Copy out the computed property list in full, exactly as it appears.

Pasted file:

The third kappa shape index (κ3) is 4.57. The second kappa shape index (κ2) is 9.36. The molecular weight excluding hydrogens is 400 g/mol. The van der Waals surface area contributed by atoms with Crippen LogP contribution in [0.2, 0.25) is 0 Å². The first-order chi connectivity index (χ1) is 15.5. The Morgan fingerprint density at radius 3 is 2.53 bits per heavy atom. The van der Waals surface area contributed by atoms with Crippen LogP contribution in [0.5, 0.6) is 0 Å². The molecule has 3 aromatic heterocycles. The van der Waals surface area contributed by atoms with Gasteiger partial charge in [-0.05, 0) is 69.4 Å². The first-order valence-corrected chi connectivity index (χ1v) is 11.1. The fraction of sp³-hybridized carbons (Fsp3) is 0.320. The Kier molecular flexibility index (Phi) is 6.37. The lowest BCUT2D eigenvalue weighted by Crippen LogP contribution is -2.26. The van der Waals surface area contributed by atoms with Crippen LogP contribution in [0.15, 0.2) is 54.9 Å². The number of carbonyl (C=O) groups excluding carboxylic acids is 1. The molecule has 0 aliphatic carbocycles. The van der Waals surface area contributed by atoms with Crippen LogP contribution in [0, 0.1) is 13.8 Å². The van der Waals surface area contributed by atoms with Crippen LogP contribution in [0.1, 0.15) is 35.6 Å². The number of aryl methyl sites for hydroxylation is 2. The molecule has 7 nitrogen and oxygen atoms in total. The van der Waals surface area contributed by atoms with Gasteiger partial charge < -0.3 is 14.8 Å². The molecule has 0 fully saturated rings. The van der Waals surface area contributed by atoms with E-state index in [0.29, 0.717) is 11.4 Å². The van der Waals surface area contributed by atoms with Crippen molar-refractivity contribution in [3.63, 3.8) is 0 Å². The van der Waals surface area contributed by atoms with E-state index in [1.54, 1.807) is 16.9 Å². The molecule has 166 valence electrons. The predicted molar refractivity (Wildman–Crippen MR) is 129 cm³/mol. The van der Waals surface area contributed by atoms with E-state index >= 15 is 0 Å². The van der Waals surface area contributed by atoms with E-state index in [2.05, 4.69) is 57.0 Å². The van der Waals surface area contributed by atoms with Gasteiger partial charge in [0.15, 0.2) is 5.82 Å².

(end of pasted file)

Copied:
The third kappa shape index (κ3) is 4.57. The second kappa shape index (κ2) is 9.36. The molecular weight excluding hydrogens is 400 g/mol. The van der Waals surface area contributed by atoms with Crippen LogP contribution in [0.2, 0.25) is 0 Å². The first-order chi connectivity index (χ1) is 15.5. The Morgan fingerprint density at radius 3 is 2.53 bits per heavy atom. The van der Waals surface area contributed by atoms with Crippen LogP contribution in [0.5, 0.6) is 0 Å². The molecule has 3 aromatic heterocycles. The van der Waals surface area contributed by atoms with Gasteiger partial charge in [-0.05, 0) is 69.4 Å². The first-order valence-corrected chi connectivity index (χ1v) is 11.1. The fraction of sp³-hybridized carbons (Fsp3) is 0.320. The Kier molecular flexibility index (Phi) is 6.37. The lowest BCUT2D eigenvalue weighted by Crippen LogP contribution is -2.26. The van der Waals surface area contributed by atoms with Crippen LogP contribution in [0.15, 0.2) is 54.9 Å². The number of carbonyl (C=O) groups excluding carboxylic acids is 1. The molecule has 0 aliphatic carbocycles. The van der Waals surface area contributed by atoms with Crippen LogP contribution in [0, 0.1) is 13.8 Å². The van der Waals surface area contributed by atoms with Crippen LogP contribution in [0.1, 0.15) is 35.6 Å². The number of aryl methyl sites for hydroxylation is 2. The molecule has 7 nitrogen and oxygen atoms in total. The van der Waals surface area contributed by atoms with Gasteiger partial charge < -0.3 is 14.8 Å². The molecule has 0 fully saturated rings. The van der Waals surface area contributed by atoms with E-state index in [0.29, 0.717) is 11.4 Å². The van der Waals surface area contributed by atoms with Crippen molar-refractivity contribution in [3.63, 3.8) is 0 Å². The van der Waals surface area contributed by atoms with E-state index in [1.54, 1.807) is 16.9 Å². The molecule has 166 valence electrons. The predicted molar refractivity (Wildman–Crippen MR) is 129 cm³/mol. The van der Waals surface area contributed by atoms with E-state index >= 15 is 0 Å². The van der Waals surface area contributed by atoms with E-state index in [2.05, 4.69) is 57.0 Å². The van der Waals surface area contributed by atoms with Gasteiger partial charge in [0.15, 0.2) is 5.82 Å².